In computer-assisted map analysis all maps are viewed as an organized set of numbers.  These numbers have numerical significance, as well as conventional spatial positioning concerns, such as scale or projection.  It is the numerical attribute of GIS maps that fuels the concepts of 'map-ematics'.  For example, the first derivative of the elevation surface in the figure creates a slope map.  The second derivative creates a terrain roughness map (where slope is changing).  An aspect map (azimuthal orientation) indicates the direction of terrain slope at each hectare parcel. 


But what if the figure wasn't mapping elevation— rather the concentration of an environmental variable, such as lake temperatures or soil concentrations of lead?  For lake temperatures, the first derivative would map the rate of cooling.  The aspect map would indicate the direction of cooling throughout the lake.  For lead concentrations, the first derivative would map the rate of lead accumulation throughout the study area.  The second derivative (change in the rate of accumulation) would provide information about multiple sources of lead pollution or abrupt changes in seasonal wind patterns.  The aspect map of lead concentrations would indicate the direction of accumulation.  If the figure were a cost surface, the first derivative maps marginal cost; the aspect map indicates direction of minimal cost movement throughout the area.  If it were a travel-time surface, the first derivative maps speed, the second, acceleration, and the aspect map indicates the optimal movement through each parcel.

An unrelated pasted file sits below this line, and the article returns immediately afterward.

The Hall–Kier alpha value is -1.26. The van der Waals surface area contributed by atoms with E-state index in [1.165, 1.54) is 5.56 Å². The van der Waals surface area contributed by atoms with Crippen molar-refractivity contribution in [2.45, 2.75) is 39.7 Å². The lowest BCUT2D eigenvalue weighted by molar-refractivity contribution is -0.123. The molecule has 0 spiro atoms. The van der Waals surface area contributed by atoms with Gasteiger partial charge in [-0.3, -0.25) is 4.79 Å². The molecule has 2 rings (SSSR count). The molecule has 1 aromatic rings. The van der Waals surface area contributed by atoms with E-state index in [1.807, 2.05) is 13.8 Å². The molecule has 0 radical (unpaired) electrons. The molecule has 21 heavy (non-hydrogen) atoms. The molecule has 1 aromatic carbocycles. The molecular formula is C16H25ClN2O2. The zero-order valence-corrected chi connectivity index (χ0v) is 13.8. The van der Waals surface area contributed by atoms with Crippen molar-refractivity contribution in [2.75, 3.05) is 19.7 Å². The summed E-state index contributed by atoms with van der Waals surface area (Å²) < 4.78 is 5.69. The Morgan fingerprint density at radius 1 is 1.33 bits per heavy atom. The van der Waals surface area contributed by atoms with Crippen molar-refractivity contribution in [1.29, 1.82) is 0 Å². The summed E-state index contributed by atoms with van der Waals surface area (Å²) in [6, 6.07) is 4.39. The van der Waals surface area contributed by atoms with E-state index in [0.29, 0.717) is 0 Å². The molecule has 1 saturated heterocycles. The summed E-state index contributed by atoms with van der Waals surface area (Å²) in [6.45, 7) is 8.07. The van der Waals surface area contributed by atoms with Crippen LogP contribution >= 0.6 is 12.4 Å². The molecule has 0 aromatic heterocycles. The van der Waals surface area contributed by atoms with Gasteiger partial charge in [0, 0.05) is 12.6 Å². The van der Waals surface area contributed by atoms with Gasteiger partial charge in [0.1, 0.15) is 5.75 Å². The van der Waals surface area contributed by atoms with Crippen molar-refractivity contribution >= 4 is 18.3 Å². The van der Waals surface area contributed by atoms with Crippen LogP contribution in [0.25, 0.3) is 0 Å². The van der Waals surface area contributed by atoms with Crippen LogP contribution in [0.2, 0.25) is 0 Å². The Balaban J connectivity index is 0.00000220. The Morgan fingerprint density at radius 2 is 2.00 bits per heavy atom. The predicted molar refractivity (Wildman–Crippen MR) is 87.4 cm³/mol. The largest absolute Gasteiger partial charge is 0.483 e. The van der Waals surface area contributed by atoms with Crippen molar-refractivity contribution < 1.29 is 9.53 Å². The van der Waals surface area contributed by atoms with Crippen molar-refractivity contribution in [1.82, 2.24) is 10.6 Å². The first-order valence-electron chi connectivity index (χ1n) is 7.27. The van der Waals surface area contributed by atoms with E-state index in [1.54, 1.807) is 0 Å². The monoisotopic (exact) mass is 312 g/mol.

This quantitative treatment of maps will be the subject of a series of articles in GIS World.  We will investigate such topics as data structure implications, error assessment, measuring effective distance, establishing optimal paths and visual connectivity, spatial interpolation, and linking spatial and non-spatial data.  The foundation for these new analytic capabilities is the digital nature of GIS maps— a map is worth (and sometimes exceeds) a thousand numbers.



It Depends: implications of data structure

(GIS World, May 1989)